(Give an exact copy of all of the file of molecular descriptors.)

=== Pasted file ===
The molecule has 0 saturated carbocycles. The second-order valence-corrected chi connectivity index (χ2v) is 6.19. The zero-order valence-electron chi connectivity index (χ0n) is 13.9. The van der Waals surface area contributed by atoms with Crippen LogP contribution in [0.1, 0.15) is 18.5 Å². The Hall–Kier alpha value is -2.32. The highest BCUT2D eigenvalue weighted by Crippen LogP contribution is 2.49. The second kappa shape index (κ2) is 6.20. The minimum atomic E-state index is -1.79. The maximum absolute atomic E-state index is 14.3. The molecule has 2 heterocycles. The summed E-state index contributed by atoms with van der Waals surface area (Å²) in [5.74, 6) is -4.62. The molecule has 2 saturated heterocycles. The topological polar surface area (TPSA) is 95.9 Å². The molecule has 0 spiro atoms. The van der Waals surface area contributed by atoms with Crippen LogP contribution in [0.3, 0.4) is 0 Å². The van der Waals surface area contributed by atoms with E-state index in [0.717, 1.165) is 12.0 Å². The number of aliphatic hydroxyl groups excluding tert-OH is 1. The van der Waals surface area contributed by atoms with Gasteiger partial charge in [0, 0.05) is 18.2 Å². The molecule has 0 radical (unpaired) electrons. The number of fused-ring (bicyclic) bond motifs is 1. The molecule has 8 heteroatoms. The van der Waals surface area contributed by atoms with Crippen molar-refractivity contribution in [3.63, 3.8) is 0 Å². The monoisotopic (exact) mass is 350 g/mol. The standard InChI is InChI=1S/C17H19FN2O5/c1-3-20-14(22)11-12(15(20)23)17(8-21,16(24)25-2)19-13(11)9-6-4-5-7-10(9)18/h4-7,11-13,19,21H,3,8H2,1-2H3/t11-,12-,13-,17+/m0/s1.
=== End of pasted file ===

The molecule has 0 saturated carbocycles. The second-order valence-corrected chi connectivity index (χ2v) is 6.19. The zero-order valence-electron chi connectivity index (χ0n) is 13.9. The van der Waals surface area contributed by atoms with Crippen LogP contribution in [0.1, 0.15) is 18.5 Å². The Hall–Kier alpha value is -2.32. The highest BCUT2D eigenvalue weighted by Crippen LogP contribution is 2.49. The second kappa shape index (κ2) is 6.20. The minimum atomic E-state index is -1.79. The maximum absolute atomic E-state index is 14.3. The molecule has 2 heterocycles. The summed E-state index contributed by atoms with van der Waals surface area (Å²) in [5.74, 6) is -4.62. The molecule has 2 saturated heterocycles. The topological polar surface area (TPSA) is 95.9 Å². The molecule has 0 spiro atoms. The van der Waals surface area contributed by atoms with Crippen LogP contribution in [0.3, 0.4) is 0 Å². The van der Waals surface area contributed by atoms with E-state index in [0.717, 1.165) is 12.0 Å². The number of aliphatic hydroxyl groups excluding tert-OH is 1. The van der Waals surface area contributed by atoms with Gasteiger partial charge in [0, 0.05) is 18.2 Å². The molecule has 0 radical (unpaired) electrons. The number of fused-ring (bicyclic) bond motifs is 1. The molecule has 8 heteroatoms. The van der Waals surface area contributed by atoms with Crippen molar-refractivity contribution in [3.63, 3.8) is 0 Å². The monoisotopic (exact) mass is 350 g/mol. The standard InChI is InChI=1S/C17H19FN2O5/c1-3-20-14(22)11-12(15(20)23)17(8-21,16(24)25-2)19-13(11)9-6-4-5-7-10(9)18/h4-7,11-13,19,21H,3,8H2,1-2H3/t11-,12-,13-,17+/m0/s1.